This floating castle appears to be from an enchanted fable, but in actuality it is Europe's best preserved Renaissance water castle.
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Although the Iowa Judicial Branch Building may not be the oldest marble hall in town, the branch’s history is stacked with stories that could fill up a library’s worth of bookshelves. At the center of one of those tales is a persistent person on a mission to pursue her dreams and prove that boys aren’t the only ones who should be able to “object” to things.
Arabella A. Mansfield was a studious young girl, born and raised on a family farm in Iowa. At a time when most women were not accepted in higher education, Arabella decided that she wasn’t done with her schooling. As the Civil War had taken many men out of their college lessons, universities were more accepting to prospective female students and Arabella found herself in attendance at Iowa Wesleyan University.
A few years later, Arabella graduated as valedictorian of her class and after a brief stint as a college professor, shifted her vision to practicing law. She joined her brother’s firm in 1868, but the only problem was that women were not able to practice law during this time, as the bar exam was limited to “white males over the age of twenty one”. But Arabella was not one to let that stand in her way.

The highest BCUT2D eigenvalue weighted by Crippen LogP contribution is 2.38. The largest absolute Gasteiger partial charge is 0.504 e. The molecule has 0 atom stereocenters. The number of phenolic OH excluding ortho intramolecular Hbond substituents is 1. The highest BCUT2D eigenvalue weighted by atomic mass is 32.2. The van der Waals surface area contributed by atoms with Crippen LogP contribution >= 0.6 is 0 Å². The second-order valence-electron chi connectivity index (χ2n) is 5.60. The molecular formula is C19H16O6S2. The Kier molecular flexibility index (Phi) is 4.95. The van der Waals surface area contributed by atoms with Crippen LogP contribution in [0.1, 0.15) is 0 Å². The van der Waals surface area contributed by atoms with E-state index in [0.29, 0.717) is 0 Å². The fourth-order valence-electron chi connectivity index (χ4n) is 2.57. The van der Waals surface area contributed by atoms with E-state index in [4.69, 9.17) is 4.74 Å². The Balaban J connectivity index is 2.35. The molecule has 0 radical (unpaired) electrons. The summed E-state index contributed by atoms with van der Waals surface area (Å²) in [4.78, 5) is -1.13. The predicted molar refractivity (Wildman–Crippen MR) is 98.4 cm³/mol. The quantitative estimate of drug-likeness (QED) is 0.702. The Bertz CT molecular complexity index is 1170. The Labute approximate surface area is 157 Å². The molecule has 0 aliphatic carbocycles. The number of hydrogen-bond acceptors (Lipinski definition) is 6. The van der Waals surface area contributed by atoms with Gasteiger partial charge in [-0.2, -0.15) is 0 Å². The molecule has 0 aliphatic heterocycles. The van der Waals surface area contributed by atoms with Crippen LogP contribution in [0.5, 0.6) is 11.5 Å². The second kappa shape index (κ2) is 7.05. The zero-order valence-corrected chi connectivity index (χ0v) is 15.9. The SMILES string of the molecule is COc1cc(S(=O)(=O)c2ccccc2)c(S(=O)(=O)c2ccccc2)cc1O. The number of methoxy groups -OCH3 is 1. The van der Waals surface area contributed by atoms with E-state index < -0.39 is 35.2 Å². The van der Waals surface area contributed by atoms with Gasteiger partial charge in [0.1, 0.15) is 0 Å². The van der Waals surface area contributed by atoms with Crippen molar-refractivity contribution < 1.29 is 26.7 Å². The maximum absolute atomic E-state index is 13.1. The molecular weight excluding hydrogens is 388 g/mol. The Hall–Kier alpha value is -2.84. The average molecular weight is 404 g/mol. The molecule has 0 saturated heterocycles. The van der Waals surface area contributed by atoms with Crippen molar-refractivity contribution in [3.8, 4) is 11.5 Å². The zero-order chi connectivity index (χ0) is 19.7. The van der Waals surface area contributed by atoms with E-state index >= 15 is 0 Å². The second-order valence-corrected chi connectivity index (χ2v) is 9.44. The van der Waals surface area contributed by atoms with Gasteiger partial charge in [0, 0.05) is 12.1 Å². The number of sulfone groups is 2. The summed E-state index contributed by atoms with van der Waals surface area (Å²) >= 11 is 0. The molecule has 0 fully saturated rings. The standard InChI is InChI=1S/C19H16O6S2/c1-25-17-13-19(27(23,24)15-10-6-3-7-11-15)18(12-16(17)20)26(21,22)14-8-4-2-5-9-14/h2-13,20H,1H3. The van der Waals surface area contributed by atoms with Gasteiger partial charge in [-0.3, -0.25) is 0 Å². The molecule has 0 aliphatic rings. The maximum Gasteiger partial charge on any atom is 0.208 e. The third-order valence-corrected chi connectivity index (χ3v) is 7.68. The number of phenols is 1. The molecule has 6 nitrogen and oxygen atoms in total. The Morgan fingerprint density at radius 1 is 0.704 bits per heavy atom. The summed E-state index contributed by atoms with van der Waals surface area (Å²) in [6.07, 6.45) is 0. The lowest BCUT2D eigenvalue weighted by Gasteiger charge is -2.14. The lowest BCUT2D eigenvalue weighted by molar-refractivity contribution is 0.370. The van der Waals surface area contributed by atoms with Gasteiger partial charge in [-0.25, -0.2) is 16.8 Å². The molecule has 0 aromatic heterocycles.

She circumvented the silly system, obtained an exam and passed with high marks – allowing her to challenge the state’s refusal of women practicing law. Shortly after, Iowa removed two extraneous words from its statute and became the first state in the Union to allow anyone to practice law, thereby officially making Arabella the first woman lawyer in the nation.
Although Arabella wasn’t around to see the Judicial Branch Building which opened in 2003, her story has opened its halls to women pursuing similar passions. Though still a fairly new addition to the skyline of Des Moines, lead architects at DLR Group wanted to make sure the building fit in with its counterparts. Small architectural details seen throughout the structure are references to its ornate neighbor, the Iowa State Capitol, and the murals of Columbia and Justice found throughout the courts, were once located on the ceiling of the old Iowa Supreme Court which found itself in flames in 1904.
Today the five story structure remains the setting for Iowa Supreme Court cases, continuing to uphold the law, and following in Arabella’s footsteps to take some into question when needed.
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